Lewis Hamilton has defended his furious radio outbursts in Sunday's Turkish Grand Prix.

Hamilton took aim at his Mercedes team with a series of rants after he dropped from third to fifth following a late pit-stop during the rain-hit race.

The world champion, who now trails Max Verstappen by six points, vented his disdain at Mercedes' decision, angrily shouting: "F***, man. Why did we give up the place? We shouldn't have come in... I told you."

He then demanded his race engineer Peter Bonnington left him alone.

But in a social media post on Monday, Hamilton said: "Don't ever expect me to be all polite and calm on the radio when I'm racing.

"We are all very passionate, and in the heat of the moment that passion can come out, as it does for all the drivers.

"My heart and spirit are out there on the track. It's the fire in me that has got me this far.

"But any angst is quickly forgotten and we talked it through, and are already looking ahead to the next race.

"We took the risk to stay out, hoping it would dry, and it didn't. I wanted to risk it and try and go to the end, but it was my call to stay out and it didn't work. In the end we did pit and it was the safest thing to do."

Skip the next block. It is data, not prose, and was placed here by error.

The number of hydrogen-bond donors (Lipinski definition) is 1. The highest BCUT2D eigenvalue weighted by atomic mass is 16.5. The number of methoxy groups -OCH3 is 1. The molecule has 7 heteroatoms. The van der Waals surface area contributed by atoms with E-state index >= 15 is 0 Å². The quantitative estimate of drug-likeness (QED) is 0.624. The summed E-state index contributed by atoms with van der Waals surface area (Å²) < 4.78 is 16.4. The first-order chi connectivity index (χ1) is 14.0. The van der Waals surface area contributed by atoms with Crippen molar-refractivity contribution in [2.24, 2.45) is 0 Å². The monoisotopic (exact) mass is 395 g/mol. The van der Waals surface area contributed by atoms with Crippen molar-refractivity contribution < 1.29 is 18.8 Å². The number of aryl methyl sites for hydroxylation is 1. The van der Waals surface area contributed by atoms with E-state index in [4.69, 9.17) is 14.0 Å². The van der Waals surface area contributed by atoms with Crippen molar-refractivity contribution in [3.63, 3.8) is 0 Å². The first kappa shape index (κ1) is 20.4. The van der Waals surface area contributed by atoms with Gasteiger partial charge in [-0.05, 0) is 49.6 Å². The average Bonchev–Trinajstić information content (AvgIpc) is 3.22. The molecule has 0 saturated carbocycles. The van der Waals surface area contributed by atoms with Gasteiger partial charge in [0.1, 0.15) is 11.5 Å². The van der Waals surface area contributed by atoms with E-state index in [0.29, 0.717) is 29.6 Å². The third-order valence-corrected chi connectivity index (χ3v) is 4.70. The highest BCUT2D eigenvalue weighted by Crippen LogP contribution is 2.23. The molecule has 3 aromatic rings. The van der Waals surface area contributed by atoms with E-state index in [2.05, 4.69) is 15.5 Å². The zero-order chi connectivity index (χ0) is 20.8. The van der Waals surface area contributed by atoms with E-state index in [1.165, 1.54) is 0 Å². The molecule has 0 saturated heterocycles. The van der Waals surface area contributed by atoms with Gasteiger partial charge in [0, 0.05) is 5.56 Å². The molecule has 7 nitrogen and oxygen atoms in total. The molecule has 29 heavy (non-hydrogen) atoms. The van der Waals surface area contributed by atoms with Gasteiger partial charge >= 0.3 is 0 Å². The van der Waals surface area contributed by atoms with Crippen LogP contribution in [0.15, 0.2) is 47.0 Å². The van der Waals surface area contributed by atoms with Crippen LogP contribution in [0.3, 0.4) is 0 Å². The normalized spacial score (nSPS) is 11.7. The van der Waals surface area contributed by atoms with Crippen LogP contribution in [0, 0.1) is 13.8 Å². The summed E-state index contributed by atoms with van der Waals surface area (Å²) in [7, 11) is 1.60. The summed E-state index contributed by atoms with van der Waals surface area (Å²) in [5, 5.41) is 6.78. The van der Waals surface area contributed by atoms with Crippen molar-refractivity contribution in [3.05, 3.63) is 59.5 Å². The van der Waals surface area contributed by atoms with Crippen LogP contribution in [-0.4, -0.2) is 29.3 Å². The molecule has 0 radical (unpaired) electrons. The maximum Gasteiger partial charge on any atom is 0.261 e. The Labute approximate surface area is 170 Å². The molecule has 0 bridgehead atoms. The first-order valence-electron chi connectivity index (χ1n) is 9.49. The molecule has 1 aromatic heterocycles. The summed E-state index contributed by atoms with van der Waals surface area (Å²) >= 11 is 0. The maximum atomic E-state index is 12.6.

Hamilton occupied third with eight laps to run, masterfully navigating his way from 11th without changing tyres on a damp track.

The seven-time world champion first resisted Mercedes' decision to bring him in on lap 42 of 58 before he was later overruled.

Valtteri Bottas came out on top in Turkey

It appeared a cautious move from the Silver Arrows, given that the five-point swing between finishing third and fifth could prove pivotal in Hamilton's quest for a record-breaking eighth title.

However, former driver and leading F1 broadcaster Martin Brundle believes Hamilton was at fault for initially defying Mercedes.

Brundle, who took part in 158 grands prix, told Sky Sports: "It was a mistake on Lewis' part.

"All Mercedes had to do was mimic what Red Bull were doing and try to minimise the pain of him taking a new engine and a grid penalty to go with that.

"But Lewis put his team off-balance and it was a bit of a no-man's-land stop in the end, but they had to stop.

"You have to respect Lewis' seven world titles and his gut feeling out on track, but he has to respect the team have got copious amounts of information and are watching the race.

"And when they called him in (and he refused), he kind of put them out of their stride."